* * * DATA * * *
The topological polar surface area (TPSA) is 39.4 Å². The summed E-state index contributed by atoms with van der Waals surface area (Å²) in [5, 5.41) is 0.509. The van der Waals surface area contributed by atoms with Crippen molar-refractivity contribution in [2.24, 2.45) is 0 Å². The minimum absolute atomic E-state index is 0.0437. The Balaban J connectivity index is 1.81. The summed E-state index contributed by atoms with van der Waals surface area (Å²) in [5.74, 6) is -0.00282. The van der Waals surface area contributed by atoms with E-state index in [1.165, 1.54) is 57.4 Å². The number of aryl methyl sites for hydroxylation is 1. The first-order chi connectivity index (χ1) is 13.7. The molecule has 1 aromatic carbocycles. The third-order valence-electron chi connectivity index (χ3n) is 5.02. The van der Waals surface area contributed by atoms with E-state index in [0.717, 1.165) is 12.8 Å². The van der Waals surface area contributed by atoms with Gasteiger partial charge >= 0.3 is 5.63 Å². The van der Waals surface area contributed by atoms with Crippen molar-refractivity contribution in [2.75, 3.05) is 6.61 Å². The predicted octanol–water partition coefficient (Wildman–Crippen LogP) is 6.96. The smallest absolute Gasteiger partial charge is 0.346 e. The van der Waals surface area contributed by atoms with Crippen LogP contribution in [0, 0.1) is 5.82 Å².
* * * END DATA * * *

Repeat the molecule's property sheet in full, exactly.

The topological polar surface area (TPSA) is 39.4 Å². The summed E-state index contributed by atoms with van der Waals surface area (Å²) in [5, 5.41) is 0.509. The van der Waals surface area contributed by atoms with Crippen molar-refractivity contribution in [2.24, 2.45) is 0 Å². The minimum absolute atomic E-state index is 0.0437. The Balaban J connectivity index is 1.81. The summed E-state index contributed by atoms with van der Waals surface area (Å²) in [5.74, 6) is -0.00282. The van der Waals surface area contributed by atoms with E-state index in [1.165, 1.54) is 57.4 Å². The number of aryl methyl sites for hydroxylation is 1. The first-order chi connectivity index (χ1) is 13.7. The molecule has 1 aromatic carbocycles. The third-order valence-electron chi connectivity index (χ3n) is 5.02. The van der Waals surface area contributed by atoms with E-state index in [0.717, 1.165) is 12.8 Å². The van der Waals surface area contributed by atoms with Gasteiger partial charge >= 0.3 is 5.63 Å². The van der Waals surface area contributed by atoms with Crippen molar-refractivity contribution in [2.75, 3.05) is 6.61 Å². The predicted octanol–water partition coefficient (Wildman–Crippen LogP) is 6.96. The smallest absolute Gasteiger partial charge is 0.346 e. The van der Waals surface area contributed by atoms with Crippen LogP contribution in [0, 0.1) is 5.82 Å².